OPEN 9600: Open ED Policy and Leadership, Assignment 4.4.

Assignment Instructions:

In this assignment, we are asked to blog about our views on the role of collaboration in sustaining open education. By drawing on examples from our own experiences and supporting the writing through examples from course content, readings, videos, and forum discussion (forum discussion examples are noted as personal communications)

The Role of Collaboration in Sustaining Open Education

There are many examples of collaboration in open education, ranging from grassroots, such as open calls to write open educational resources (OER) collaboratively, to top-down examples, such as open policy made explicit in strategic plans (Czerniewicz, 2021. Carson, 2020). Collaboration requires support in the form of funding, such as virtual learning strategy (VLS) funding via eCampus Ontario, institutional support through funded OER creation, adaptation, and adoption and integration into courses that includes release time, short-term contracts, and wrap-around support for editing and publishing. Tlili (2020) noted that participants viewed a positive and transformational outcome when there was an institutional commitment to support collaboration. Collaboration has the potential to sustain open education, but only if that collaboration is supported financially.

My Experiences in Collaboration

I have led, supported, and participated in many multi-institutional Open Educational Resources (OER) creation projects, which led to long-term collaborations. For example, members from the original collaboration team for Building a Medical Terminology Foundation OER came back to collaborate and develop Therapeutic Communication for Health Care Administrators’ digital text and companion game simulations. A collaboration for the second edition of the first OER is now underway, based on a remixed version of the original OER. When funding is unavailable, we use components of a community model used by FemTechNet and share workload and costs across institutions (deLanghen, 2018). For example, the creators who developed Global Value Supply Chain used this approach, with the two creators supported by their institutions, working together and with facilitated integration into one OER. I recommend this approach to faculty considering adapting or developing new creations. Taking on a large project in isolation can be daunting, and working with others produces higher-quality resources. Czerniewicz (2021) suggests that when you write collaboratively, you build a community, have accountability to others, and the project remains high on the priority list. There are many positive reasons to work collaboratively on supported OPEN projects.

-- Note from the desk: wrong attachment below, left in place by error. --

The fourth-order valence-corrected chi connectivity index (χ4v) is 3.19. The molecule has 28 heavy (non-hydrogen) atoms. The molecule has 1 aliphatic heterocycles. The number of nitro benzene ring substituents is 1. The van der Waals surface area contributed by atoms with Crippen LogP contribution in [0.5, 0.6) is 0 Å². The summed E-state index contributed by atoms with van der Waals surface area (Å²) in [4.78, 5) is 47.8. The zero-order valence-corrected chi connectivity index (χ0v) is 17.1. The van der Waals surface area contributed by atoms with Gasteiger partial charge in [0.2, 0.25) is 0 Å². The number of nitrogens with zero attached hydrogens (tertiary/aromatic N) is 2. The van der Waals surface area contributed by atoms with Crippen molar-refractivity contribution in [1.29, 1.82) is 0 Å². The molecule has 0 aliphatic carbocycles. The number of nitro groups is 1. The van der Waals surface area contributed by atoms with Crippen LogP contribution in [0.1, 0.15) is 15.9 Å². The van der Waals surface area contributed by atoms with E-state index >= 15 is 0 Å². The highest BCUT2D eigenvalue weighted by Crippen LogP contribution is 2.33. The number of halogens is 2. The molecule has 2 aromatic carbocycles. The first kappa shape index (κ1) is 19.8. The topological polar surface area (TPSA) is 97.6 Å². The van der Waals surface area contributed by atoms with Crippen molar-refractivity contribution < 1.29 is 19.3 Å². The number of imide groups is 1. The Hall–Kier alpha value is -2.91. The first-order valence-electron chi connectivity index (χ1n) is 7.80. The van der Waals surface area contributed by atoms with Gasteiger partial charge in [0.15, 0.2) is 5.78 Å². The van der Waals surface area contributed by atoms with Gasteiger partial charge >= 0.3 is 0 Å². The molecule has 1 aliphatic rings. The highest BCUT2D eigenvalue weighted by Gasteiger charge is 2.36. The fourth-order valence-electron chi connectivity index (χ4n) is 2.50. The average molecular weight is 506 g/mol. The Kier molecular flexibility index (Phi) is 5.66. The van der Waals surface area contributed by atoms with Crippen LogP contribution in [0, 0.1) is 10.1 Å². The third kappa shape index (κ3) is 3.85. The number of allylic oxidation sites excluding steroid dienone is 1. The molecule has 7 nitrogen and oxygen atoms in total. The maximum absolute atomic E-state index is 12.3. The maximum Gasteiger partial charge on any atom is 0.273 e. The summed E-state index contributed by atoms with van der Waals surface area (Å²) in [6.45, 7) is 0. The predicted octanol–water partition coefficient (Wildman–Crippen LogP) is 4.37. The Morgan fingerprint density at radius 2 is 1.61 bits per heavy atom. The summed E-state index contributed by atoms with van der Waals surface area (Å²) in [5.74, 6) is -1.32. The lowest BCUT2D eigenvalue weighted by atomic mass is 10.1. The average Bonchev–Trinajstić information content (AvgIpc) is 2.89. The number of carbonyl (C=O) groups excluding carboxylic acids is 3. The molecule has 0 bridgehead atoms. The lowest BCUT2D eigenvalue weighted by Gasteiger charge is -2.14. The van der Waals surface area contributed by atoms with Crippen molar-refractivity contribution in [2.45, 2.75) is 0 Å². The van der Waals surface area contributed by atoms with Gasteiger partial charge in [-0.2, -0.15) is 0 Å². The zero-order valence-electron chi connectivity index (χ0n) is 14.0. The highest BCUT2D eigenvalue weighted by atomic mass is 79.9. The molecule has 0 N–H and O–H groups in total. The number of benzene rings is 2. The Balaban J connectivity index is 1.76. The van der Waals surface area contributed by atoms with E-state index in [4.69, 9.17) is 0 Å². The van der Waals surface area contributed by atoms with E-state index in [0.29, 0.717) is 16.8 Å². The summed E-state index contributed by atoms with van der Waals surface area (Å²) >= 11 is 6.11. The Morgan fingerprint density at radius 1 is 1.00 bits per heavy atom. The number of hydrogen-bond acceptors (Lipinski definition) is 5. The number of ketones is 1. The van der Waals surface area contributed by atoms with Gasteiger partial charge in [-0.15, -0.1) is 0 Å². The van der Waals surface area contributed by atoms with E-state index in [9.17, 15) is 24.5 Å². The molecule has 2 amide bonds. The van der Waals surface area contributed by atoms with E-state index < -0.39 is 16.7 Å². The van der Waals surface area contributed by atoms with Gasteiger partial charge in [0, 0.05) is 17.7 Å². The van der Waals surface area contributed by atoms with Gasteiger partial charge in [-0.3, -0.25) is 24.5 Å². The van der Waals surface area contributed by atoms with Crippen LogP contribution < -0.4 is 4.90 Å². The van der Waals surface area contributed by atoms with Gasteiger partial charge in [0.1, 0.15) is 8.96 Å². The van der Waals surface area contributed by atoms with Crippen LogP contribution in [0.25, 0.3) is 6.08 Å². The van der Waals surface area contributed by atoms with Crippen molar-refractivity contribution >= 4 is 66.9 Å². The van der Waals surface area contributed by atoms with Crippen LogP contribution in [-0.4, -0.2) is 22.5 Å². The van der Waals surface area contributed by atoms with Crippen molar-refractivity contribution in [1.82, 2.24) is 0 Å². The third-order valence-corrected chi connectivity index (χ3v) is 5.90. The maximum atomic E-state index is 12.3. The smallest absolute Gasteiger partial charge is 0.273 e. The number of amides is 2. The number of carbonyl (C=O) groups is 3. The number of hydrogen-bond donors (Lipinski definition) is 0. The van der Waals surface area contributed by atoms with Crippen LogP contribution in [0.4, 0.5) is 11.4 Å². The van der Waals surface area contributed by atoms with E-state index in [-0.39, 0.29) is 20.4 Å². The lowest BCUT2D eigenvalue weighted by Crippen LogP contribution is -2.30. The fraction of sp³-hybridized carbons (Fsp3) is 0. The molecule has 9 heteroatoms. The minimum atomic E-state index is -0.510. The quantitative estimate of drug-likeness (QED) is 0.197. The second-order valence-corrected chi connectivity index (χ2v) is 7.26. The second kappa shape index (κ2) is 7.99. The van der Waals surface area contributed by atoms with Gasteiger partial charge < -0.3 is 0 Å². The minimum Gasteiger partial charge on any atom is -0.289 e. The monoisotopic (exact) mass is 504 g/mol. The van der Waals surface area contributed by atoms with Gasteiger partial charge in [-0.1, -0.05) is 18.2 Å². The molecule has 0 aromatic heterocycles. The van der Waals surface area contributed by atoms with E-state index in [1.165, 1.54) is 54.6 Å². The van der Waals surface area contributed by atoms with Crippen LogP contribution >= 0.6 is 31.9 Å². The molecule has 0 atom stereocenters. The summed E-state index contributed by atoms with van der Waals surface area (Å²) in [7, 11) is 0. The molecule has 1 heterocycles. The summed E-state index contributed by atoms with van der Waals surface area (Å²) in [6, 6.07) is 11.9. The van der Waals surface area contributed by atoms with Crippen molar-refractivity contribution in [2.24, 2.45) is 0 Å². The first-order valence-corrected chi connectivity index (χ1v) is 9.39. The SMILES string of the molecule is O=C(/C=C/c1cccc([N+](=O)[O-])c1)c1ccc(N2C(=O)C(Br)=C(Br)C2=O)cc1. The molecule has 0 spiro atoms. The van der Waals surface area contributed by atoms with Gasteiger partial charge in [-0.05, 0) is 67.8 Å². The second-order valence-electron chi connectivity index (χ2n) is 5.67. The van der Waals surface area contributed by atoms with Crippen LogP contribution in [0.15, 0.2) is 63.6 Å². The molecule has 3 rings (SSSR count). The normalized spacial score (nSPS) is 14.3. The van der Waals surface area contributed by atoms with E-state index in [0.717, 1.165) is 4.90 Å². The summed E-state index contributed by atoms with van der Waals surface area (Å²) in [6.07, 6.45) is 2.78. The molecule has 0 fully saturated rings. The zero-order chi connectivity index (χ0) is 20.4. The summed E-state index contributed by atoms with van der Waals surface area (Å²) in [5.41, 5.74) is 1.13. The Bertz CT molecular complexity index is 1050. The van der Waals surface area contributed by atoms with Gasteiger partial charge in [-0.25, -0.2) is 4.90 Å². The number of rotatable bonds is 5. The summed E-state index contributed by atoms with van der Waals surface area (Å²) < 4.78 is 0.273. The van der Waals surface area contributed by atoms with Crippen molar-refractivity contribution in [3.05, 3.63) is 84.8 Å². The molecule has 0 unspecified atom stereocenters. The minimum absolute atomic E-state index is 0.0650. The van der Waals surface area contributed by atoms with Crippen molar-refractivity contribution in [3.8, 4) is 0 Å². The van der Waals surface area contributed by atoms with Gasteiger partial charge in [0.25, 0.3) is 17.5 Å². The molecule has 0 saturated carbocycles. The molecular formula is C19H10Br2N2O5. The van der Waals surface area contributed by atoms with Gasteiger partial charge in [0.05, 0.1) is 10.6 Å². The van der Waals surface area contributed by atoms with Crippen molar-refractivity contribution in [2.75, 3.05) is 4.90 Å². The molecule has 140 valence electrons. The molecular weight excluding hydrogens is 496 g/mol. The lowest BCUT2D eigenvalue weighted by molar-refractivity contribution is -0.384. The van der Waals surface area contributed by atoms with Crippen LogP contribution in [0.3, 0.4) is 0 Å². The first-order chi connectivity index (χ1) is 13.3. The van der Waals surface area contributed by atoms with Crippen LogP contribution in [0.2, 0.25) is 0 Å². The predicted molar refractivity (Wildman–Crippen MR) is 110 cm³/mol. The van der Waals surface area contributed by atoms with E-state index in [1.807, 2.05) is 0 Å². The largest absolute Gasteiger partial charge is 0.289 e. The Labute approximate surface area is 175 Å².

Challenges to Collaboration

Anyone involved in collaborative project work knows the challenges of keeping a project within scope and on time. Collaboration on open projects is no different. I wonder if they are more challenging since many open projects rely on funding, often with short timelines. Utilizing a community model means there must be time allocated to consensus building, and often the funding due dates do not allow for the time it takes to build consensus well. deLanghen (2018) found that community building was an essential part of keeping open education sustainable because it connected the values of open with the needs of stakeholders.

In this course, we discussed how open collaboration means viewing collaboration from a social justice lens, asking us to examine our practices critically and determine who has been excluded from our open projects and how we can be inclusive moving forward (personal communications, 2023). Open collaboration as defined in our course material, means more people and diverse people are included in the project (de Langen, 2018). The feminist ideology used by community groups such as FemTechNet works toward making the invisible visible and ensuring equity in workload (deLanghen, 2018). Open collaboration requires funds to ensure people are fairly compensated for their work, form partnerships with other institutions, and allow time for consensus building and recruitment of diverse perspectives.